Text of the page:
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Channel ambassadors take the message to the next generation

Non-profit company is formed to promote the benefits of a career in the IT channel to help fill the skills gap and increase inclusivity

The skills gap is an issue the channel wrestles with along with customers in the hunt for skilled staff, but often has to compete for talent with vendors and enterprise IT departments.

A move by a non-profit organisation, the Tech Channel Ambassadors (TCA), should make life slightly easier, with the outfit looking to help fill the estimated 100,000 IT job vacancies.

The role of TCA will be to raise awareness of the career opportunities available in the channel and the prospects for those keen to start or change a career.

With the UK channel contributing around £50bn to the UK economy and requiring around 100,000 people to plug the current skills gap, the TCA’s Community Interest Company is looking to promote activity in the channel and encourage more inclusivity.

The TCA is calling on vendors, distributors, value-added resellers (VARs), systems integrators (SIs) and managed service providers (MSPs) to join and make it part of their commitment to environmental, social and governance (ESG) goals that cover diversity and inclusion. 

Given the need to bring in a fresh generation, the TCA is encouraging younger staff members to become channel ambassadors and visit schools to outline what the channel can offer. The firm will provide the materials and the support to ensure those sessions hit the mark.

The Community Interest Company’s leadership committee includes a number of well-known channel names, such as Ian Kilpatrick, former executive vice-president of Nuvias; Crayon managing director Hayley Mooney; Distology CEO Hayley Roberts; Westcoast executive director Alex Tatham; Rubrik director of channels and alliances Lisa Roberts; Rebecca Monk, chief people officer at Softcat; and Wendy Shore from the TCA.

“We need more people in the IT industry, particularly women, and feedback is saying to get youngsters interested in the industry as early as possible – from primary school level,” said Kilpatrick, who came up with the concept of the TCA after experiencing frustrations with talent recruitment and retention.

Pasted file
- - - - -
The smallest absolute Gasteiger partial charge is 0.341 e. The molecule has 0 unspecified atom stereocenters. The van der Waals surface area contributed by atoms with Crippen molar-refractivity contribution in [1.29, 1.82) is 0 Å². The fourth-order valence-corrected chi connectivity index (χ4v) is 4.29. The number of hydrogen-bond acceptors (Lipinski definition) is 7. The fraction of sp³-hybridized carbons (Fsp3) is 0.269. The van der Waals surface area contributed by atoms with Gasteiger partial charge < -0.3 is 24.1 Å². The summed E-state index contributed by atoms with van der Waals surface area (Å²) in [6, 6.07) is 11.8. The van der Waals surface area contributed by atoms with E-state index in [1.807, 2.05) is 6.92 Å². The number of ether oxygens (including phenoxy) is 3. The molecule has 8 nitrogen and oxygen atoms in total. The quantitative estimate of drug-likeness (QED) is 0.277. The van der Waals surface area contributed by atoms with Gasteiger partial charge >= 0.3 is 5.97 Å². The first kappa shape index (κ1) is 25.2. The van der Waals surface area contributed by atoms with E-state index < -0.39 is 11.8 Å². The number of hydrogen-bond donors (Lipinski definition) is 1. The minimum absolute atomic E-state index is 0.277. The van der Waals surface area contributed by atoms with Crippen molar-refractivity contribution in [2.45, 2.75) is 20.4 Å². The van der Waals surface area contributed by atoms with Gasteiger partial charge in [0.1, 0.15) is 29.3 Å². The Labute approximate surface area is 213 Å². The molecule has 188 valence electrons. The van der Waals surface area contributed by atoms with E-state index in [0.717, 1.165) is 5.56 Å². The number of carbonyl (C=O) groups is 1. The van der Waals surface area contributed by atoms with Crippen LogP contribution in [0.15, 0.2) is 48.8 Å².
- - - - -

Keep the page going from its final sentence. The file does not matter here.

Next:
“We have had a shortage of talent for decades, and there is a continual stress point with companies paying money to hire and retrain talent, followed by churn and then repeating the cycle. This impacts remuneration at all points in the business chain, which then negatively impacts growth and profits,” he added.

With the pressure to find talent an industry-wide phenomenon, Kilpatrick said a channel-wide response was required. “Everyone is struggling to get more staff. What we need is a channel-wide strategy that goes down to schools and up to government and NGO [non-governmental organisation] levels. We have to make the message heard that our industry is an area where you can do great things,” he said.

“We need a cooperative approach across the channel to address the systemic failure to attract enough talent into the industry, both tactically, and strategically,” he added. “As a multibillion-pound industry – including vendors, distributors, VARs, SIs and service providers – we have all the capabilities to address the awareness and inclusiveness issues to resolve this.”

Kilpatrick said it was important the ambassadors could go out and puncture some of the myths around working in the channel and choosing a career in the IT world.

“We have seen that students often self-exclude because they say they are not great at maths and science, but you don’t have to excel at those subjects to get into the channel. There are huge career prospects around sales, marketing, customer experience, logistics, and way more – the possibilities are endless. They just need to know this,” he said.

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